Ken O’Rourke is based in O’Melveny’s Los Angeles and Washington, DC offices. He is also qualified as a solicitor in England and Wales. Ken handles complex, multi-forum litigation and government investigations, including those spanning international borders. He has litigated numerous high-stakes, high-profile antitrust disputes, “bet-the-company” cases, global antitrust/IP investigations, price-fixing class actions and other cartel-related lawsuits. He also defends blue-chip companies against litigation challenges to their pending mergers. Ken chairs the Antitrust Litigation Forum and formerly chaired the California State Bar antitrust section.
DESCRIBE YOUR CAREER TO DATE.
I have litigated and tried antitrust, patent, trade secret, financial, criminal and other cases over three decades. My prime focus is on complex, multi-venue litigation and investigations, primarily antitrust-related.
I’ve been fortunate to help clients in high-stakes, high-profile domestic and international disputes. Examples include AT&T, TimeWarner and US Airways (American Airlines) in defending against litigation brought by the US Department of Justice seeking to block their mergers; defending one of the world’s largest semiconductor manufacturers in a decade-long international standard-setting, antitrust and patent war initiated by Rambus Inc in US and international agencies and in US courts; representing leading companies embroiled in international price-fixing investigations and litigation; as well acting for as other clients involved in challenging legal disputes in the US and abroad.
Additionally, a few years ago I served as interim chief legal officer of a 22,000-employee healthcare insurer, counselling the board and executive team while overseeing the company’s legal affairs and legal division of more than 100 professionals in five states. It was a great experience.
WHAT MOTIVATED YOU TO PURSUE A CAREER IN THE FIELD OF COMPETITION LAW?
I started as a litigator in a broad-based practice: we would litigate almost any case in any industry involving any issue. I also tried criminal cases. For instance, I served as a special prosecutor and tried a criminal defendant on a manslaughter charge to a California jury. As the profession evolved toward specialisation, my focus narrowed to antitrust and antitrust/IP disputes while still handling a mix of business litigation and other types of cases.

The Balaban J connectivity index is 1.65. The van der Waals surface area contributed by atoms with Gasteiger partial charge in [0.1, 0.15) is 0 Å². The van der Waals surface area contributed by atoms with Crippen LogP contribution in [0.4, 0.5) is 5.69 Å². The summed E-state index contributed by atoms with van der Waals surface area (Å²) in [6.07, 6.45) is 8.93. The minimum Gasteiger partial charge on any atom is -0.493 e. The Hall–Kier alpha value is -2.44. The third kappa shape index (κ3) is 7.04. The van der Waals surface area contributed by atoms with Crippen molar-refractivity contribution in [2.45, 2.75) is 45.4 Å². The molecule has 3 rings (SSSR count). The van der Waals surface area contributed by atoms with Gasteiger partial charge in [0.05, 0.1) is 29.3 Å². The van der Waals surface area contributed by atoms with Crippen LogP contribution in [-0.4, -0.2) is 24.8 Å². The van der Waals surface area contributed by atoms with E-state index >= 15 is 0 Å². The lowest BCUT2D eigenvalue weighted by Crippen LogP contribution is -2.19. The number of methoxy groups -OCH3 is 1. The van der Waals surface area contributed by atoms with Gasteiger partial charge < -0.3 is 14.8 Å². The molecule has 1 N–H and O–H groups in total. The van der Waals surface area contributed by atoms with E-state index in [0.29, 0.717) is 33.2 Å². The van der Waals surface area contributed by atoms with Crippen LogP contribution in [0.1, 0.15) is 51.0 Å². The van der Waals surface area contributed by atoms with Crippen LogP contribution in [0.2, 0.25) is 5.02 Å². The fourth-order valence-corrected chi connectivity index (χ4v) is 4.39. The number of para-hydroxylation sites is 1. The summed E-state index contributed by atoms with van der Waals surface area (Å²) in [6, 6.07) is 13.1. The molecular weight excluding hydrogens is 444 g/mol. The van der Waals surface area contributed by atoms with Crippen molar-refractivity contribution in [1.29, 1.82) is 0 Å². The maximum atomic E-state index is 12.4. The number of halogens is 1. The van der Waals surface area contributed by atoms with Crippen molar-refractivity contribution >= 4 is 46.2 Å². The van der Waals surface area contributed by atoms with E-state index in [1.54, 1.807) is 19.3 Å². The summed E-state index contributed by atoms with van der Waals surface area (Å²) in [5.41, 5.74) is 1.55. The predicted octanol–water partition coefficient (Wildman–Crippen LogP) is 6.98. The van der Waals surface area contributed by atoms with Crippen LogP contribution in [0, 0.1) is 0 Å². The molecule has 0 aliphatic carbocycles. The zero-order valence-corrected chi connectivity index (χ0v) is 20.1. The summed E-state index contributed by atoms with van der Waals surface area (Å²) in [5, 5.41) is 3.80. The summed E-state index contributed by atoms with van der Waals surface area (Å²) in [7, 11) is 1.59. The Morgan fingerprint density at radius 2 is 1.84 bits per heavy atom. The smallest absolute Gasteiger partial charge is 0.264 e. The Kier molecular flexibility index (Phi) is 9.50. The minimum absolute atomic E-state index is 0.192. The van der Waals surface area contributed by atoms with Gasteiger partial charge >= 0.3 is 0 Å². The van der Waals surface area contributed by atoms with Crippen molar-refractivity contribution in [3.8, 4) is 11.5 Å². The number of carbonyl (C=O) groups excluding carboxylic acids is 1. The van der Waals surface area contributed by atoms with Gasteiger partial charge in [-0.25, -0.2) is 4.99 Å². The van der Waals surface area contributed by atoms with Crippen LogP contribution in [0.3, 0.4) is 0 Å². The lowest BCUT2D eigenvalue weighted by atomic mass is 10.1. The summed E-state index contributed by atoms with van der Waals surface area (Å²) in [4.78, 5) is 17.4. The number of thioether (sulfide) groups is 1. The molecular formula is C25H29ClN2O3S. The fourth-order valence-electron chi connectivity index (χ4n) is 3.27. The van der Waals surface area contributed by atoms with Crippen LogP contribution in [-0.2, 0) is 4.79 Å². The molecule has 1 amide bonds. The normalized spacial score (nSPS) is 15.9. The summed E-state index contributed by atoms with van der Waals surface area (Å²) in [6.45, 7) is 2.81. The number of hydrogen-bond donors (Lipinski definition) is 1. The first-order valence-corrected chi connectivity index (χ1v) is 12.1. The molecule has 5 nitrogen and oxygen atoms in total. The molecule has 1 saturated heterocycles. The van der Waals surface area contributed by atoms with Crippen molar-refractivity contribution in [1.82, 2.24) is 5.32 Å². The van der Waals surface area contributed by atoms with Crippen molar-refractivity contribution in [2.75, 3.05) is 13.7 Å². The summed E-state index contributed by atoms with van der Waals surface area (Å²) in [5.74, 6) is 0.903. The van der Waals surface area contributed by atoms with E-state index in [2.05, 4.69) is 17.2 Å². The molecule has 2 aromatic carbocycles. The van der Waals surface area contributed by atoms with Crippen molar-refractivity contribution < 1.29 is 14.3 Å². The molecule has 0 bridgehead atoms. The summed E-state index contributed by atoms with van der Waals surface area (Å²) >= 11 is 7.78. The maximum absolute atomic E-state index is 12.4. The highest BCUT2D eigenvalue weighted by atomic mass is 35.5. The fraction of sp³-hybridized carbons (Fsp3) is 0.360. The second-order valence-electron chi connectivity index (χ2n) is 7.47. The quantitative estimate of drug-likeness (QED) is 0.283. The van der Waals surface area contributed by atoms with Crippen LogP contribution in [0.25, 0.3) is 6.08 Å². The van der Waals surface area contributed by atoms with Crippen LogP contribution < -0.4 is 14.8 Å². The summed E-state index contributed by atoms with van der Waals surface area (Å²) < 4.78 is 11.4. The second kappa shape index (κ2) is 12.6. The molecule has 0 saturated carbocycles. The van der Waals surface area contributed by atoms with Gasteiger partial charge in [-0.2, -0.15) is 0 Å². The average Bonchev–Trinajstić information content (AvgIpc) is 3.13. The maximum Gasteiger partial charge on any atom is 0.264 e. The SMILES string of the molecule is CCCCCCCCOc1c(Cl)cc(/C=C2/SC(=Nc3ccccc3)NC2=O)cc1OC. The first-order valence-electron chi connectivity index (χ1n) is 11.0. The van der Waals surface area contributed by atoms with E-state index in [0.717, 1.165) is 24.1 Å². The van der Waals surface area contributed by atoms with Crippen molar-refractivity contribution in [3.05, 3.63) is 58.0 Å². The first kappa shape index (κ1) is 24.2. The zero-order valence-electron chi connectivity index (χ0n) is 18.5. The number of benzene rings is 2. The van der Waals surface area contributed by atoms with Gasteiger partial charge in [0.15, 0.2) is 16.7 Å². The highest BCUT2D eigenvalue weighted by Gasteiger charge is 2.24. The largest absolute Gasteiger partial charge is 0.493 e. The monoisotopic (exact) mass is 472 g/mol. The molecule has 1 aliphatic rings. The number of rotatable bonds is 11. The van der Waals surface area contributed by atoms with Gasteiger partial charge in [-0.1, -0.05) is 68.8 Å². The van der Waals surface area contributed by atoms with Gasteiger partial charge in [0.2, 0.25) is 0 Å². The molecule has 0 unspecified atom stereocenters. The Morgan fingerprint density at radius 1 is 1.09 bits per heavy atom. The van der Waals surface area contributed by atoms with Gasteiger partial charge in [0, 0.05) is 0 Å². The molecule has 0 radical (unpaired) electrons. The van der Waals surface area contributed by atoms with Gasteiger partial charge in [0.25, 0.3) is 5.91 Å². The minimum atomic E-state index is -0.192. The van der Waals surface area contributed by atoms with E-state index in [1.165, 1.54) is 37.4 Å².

Antitrust is often thought of as a highly specialised field. Yet, it is broad-based in its own right: it involves domestic and global investigations; civil litigation and trials; class actions and collective proceedings; cartels; monopolisation and abuse of dominance; mergers; investigations by the DOJ, the FTC and international agencies; an intersection with IP and with economics, among other subjects; and antitrust disputes arise in virtually every sector. I enjoy the variety and working with clients and true professionals who practise in these areas.
WHAT ASPECT OF YOUR PRACTICE DO YOU ENJOY THE MOST?
Working with a bright and enthused team of firm lawyers, client representatives, co-counsel, and our experts and consultants to dig deep into the facts and law, craft strategies for success, solve knotty problems, simplify complex concepts for presentation and, at times, overcome long odds to achieve outcomes that the team can rightly take pride in for what it accomplished for the client. I also enjoy seeing mid-level and younger lawyers contribute to formulating the plan and helping to carry it out. When things go well, they get to share in the victory with our client.
YOU RECENTLY MOVED FROM O’MELVENY’S LOS ANGELES OFFICE TO ITS WASHINGTON, DC OFFICE. WHAT BENEFITS DO YOU EXPECT THIS TO BRING TO YOUR PRACTICE?
As antitrust investigations and litigation increasingly have become national and international in scope, adding an East Coast presence to both my long-time West Coast practice and my UK qualification as a solicitor better serves clients’ needs in almost any antitrust dispute in most any venue. That is the mission.
WHAT DO YOU THINK DISTINGUISHES THE ANTITRUST COMMUNITY FROM THAT OF OTHER PRACTICE AREAS?
The many highly professional, talented and focused practitioners on both the plaintiff and defence sides and in the government antitrust agencies. We are in a profession, not just doing a job. We battle like ancient Athenians and Spartans, yet at the end of the day (or end of the case) we can often enjoy one another’s company, conversation and collegiality. Then in the next dispute we battle again.
HOW HAS YOUR TIME SPENT SERVING AS CHIEF LEGAL OFFICER OF A MAJOR US HEALTHCARE COMPANY ENHANCED YOUR CURRENT PRACTICE?
I have an increased and better-informed appreciation for in-house counsel’s views on investigations and litigation – as well as what they expect from outside counsel.
First, their perspective on an investigation or litigation is much broader than an outside litigator’s narrower focus on the expected course and outcome of the case at hand and how to improve the end result. For instance, in-house counsel will want to understand how the case may be perceived by the board, the executives and employees, by customers, regulators, the public, and other constituents.
Many in-house lawyers are more in tune with what the lasting lessons are since they know their personnel, business and industry so well. Is there a need to improve a business practice or shore-up the company’s compliance efforts? Is there a strategic precedent that needs to be set – or avoided?